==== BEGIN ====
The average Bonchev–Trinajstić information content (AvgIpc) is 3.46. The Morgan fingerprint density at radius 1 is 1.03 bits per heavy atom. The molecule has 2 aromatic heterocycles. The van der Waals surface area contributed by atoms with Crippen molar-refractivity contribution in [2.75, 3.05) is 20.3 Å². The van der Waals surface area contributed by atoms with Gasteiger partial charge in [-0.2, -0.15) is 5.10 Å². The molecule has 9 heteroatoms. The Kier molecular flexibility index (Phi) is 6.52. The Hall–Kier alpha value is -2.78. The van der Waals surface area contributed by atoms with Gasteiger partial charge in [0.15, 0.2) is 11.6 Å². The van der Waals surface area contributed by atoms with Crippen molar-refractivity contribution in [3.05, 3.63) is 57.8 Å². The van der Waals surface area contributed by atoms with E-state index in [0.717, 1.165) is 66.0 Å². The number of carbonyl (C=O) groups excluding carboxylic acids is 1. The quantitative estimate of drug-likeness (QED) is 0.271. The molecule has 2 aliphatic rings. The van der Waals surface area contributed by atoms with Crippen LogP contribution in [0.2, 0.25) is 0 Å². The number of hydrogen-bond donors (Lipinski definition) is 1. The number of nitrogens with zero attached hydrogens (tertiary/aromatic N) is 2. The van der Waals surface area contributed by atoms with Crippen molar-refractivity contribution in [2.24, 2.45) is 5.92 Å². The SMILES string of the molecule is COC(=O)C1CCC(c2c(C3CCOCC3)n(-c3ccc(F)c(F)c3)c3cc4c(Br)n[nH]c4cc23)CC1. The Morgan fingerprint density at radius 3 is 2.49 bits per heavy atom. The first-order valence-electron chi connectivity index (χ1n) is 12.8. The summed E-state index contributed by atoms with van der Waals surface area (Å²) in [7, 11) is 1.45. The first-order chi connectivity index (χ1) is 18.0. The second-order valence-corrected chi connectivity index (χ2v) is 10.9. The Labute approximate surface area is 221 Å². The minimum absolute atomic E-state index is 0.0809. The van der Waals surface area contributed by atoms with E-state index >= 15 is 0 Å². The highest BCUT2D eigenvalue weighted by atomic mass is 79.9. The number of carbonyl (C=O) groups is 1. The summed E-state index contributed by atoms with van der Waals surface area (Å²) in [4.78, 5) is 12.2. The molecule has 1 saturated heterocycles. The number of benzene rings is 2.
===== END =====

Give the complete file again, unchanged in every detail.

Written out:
The average Bonchev–Trinajstić information content (AvgIpc) is 3.46. The Morgan fingerprint density at radius 1 is 1.03 bits per heavy atom. The molecule has 2 aromatic heterocycles. The van der Waals surface area contributed by atoms with Crippen molar-refractivity contribution in [2.75, 3.05) is 20.3 Å². The van der Waals surface area contributed by atoms with Gasteiger partial charge in [-0.2, -0.15) is 5.10 Å². The molecule has 9 heteroatoms. The Kier molecular flexibility index (Phi) is 6.52. The Hall–Kier alpha value is -2.78. The van der Waals surface area contributed by atoms with Gasteiger partial charge in [0.15, 0.2) is 11.6 Å². The van der Waals surface area contributed by atoms with Crippen molar-refractivity contribution in [3.05, 3.63) is 57.8 Å². The van der Waals surface area contributed by atoms with E-state index in [0.717, 1.165) is 66.0 Å². The number of carbonyl (C=O) groups excluding carboxylic acids is 1. The quantitative estimate of drug-likeness (QED) is 0.271. The molecule has 2 aliphatic rings. The van der Waals surface area contributed by atoms with Crippen LogP contribution in [0.2, 0.25) is 0 Å². The number of hydrogen-bond donors (Lipinski definition) is 1. The number of nitrogens with zero attached hydrogens (tertiary/aromatic N) is 2. The van der Waals surface area contributed by atoms with Crippen molar-refractivity contribution in [2.24, 2.45) is 5.92 Å². The SMILES string of the molecule is COC(=O)C1CCC(c2c(C3CCOCC3)n(-c3ccc(F)c(F)c3)c3cc4c(Br)n[nH]c4cc23)CC1. The Morgan fingerprint density at radius 3 is 2.49 bits per heavy atom. The first-order valence-electron chi connectivity index (χ1n) is 12.8. The summed E-state index contributed by atoms with van der Waals surface area (Å²) in [7, 11) is 1.45. The first-order chi connectivity index (χ1) is 18.0. The second-order valence-corrected chi connectivity index (χ2v) is 10.9. The Labute approximate surface area is 221 Å². The minimum absolute atomic E-state index is 0.0809. The van der Waals surface area contributed by atoms with E-state index >= 15 is 0 Å². The highest BCUT2D eigenvalue weighted by atomic mass is 79.9. The number of carbonyl (C=O) groups is 1. The summed E-state index contributed by atoms with van der Waals surface area (Å²) in [4.78, 5) is 12.2. The molecule has 1 saturated heterocycles. The number of benzene rings is 2.